By Bob Evans
Heartland Men’s Chorus always presents a great evening of entertainment with all of their productions, and this latest show continues that tradition, this time focused on a newly commissioned work that salutes Veterans of WWI.
“Indivisible,” the name of the concert, salutes the unknown/unidentified remains of American veterans while telling the story of the selection of the WWI soldier to be encrypted in the Tomb of the Unknown Soldier. For Act I, the somber concert features the new piece, “We, the Unknown,” a piece explains how four coffins with the remains of four soldiers were aligned and another soldier was to lay a boquet of flowers upon one coffin to designate those remains to be buried in the tomb and commemorate all unknown casualties.
This new piece written by Timothy C. Talach with libereto by Pat Dameron and Robert Hill filled the first act of the concert. Individual performers in this piece were John Edmonds, Christopher Kurt, Christopher Puckett, Donald M. Sanchez, and Aidan Soder. All performed famously and delivered their solos with emotional impact.
“The first half of the concert features the World Premiere of a new choral work titled, We, The Unknown,” a spokesman for HMC said. “The WETU project tells the ‘story’ of how the Unknown Soldier of WWI was selected. WETU celebrates the importance and significance of the Tomb of the Unknown Soldier, both as a literal resting place for those unknown who paid the ultimate sacrifice and as a symbol of the nation’s sacred honor to remember their service. HMC was inspired to commission this piece because 2018 is the centennial of our nation’s involvement in World War I and because Kansas City is home to the National World War I Museum and Memorial. The WETU project has been endorsed by the National World War I Centennial Commission. We are also honored that the men of the United States Army Soldiers’ Chorus, an ensemble of the U.S. Army Field Band, will be joining us in performance.”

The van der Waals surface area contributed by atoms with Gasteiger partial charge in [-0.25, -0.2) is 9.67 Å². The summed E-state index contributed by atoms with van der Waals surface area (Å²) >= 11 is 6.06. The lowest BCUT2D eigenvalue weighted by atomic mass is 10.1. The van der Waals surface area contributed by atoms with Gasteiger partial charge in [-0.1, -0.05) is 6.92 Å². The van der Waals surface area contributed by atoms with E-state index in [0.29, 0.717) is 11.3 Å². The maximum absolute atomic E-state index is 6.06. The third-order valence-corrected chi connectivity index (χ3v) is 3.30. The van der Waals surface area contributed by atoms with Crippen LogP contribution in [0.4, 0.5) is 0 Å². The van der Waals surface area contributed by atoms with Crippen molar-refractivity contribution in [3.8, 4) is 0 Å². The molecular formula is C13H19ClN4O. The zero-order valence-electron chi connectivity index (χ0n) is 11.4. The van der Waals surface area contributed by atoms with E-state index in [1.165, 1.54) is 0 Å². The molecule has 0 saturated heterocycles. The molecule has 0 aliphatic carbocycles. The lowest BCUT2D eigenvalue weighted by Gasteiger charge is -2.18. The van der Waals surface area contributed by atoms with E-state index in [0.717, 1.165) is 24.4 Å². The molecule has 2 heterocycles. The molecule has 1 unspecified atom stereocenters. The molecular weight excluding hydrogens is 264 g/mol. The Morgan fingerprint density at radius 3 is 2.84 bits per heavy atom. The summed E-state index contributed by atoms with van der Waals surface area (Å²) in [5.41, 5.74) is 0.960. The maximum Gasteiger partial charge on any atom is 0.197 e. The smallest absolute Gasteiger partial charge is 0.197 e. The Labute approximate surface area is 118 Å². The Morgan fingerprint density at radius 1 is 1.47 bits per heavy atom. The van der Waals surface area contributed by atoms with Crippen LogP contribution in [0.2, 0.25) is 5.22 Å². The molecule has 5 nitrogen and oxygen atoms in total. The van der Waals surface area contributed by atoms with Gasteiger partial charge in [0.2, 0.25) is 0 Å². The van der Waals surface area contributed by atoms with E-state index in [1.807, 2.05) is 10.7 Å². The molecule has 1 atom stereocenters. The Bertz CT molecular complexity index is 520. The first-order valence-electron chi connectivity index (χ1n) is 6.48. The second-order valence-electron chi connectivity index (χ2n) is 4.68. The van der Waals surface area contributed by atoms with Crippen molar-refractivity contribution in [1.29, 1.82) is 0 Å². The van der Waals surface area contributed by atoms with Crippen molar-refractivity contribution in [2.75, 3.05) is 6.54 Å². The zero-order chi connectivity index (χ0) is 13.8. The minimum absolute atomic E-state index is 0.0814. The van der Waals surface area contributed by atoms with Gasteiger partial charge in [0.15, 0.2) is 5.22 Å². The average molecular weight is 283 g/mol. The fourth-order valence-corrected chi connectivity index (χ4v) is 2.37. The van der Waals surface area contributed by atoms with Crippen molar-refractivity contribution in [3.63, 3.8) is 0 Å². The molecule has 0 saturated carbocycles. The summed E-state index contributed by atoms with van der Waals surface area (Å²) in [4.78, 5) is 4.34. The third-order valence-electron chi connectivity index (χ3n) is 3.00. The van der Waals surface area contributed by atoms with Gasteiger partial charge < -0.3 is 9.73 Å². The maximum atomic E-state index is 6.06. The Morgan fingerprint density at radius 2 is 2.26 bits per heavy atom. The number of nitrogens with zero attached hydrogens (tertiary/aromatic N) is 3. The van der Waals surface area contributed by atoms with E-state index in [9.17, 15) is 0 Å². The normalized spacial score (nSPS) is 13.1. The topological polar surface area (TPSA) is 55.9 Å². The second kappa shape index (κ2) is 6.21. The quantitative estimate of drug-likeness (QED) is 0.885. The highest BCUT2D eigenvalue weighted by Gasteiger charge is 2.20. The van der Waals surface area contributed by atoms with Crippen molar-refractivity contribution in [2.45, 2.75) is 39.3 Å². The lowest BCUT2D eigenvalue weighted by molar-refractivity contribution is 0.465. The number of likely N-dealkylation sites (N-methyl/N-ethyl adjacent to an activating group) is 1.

For the second act, entitled “Indivisible: Songs of Resistance and Remembrance,” the chorus performed a series of songs that shows the positive and negative parts that comprise a democracy. The act featured music from Michael Jackson, , and a and an Academy Award-winning song, to piece inclusive of racial problems in Selma, Alabama at the time of Dr. Martin Luther King’s life and death.
The Music in Act II included; “Uprising of Love,” “Man in the Mirror,” “Tell My Father,” “This Grass,” a set of songs perormed by the United States Army Soldiers Chorus, “Homeland, “Seven Last Words of the Unarmed|,” “Glory,” and finally, “Aquarius/Let the Sun Shine In.”
“Bringing people together is at the center of why Heartland Men’s Chorus exists,” said musical director Darren Cates. “Particularly in today’s polarized political climate, our hope is that this concert will offer an opportunity to consider and empathize with experiences different than our own, to celebrate the path to many of the freedoms we enjoy today, and to remember the sacrifices that were made on our behalf. We called this concert Indivisible because it is our aim that, through our music, storytelling and moving theatrical staging, our audiences leave feeling more united than divided—that we are one in working for the causes of liberty and justice for all.”
More information about the Heartland Men’s Chorus of Kansas City and tickets to future seasons and preformances can be found on the HMC website. Hmckc.org
Indivisible was performed at 8 p.m. Saturday, June 9 and 4 p.m. Sunday, June 10 in the C. Stephen Metzler Hall at the historic Folly Theater, 300 W. 12th Street, in downtown Kansas City, Missouri.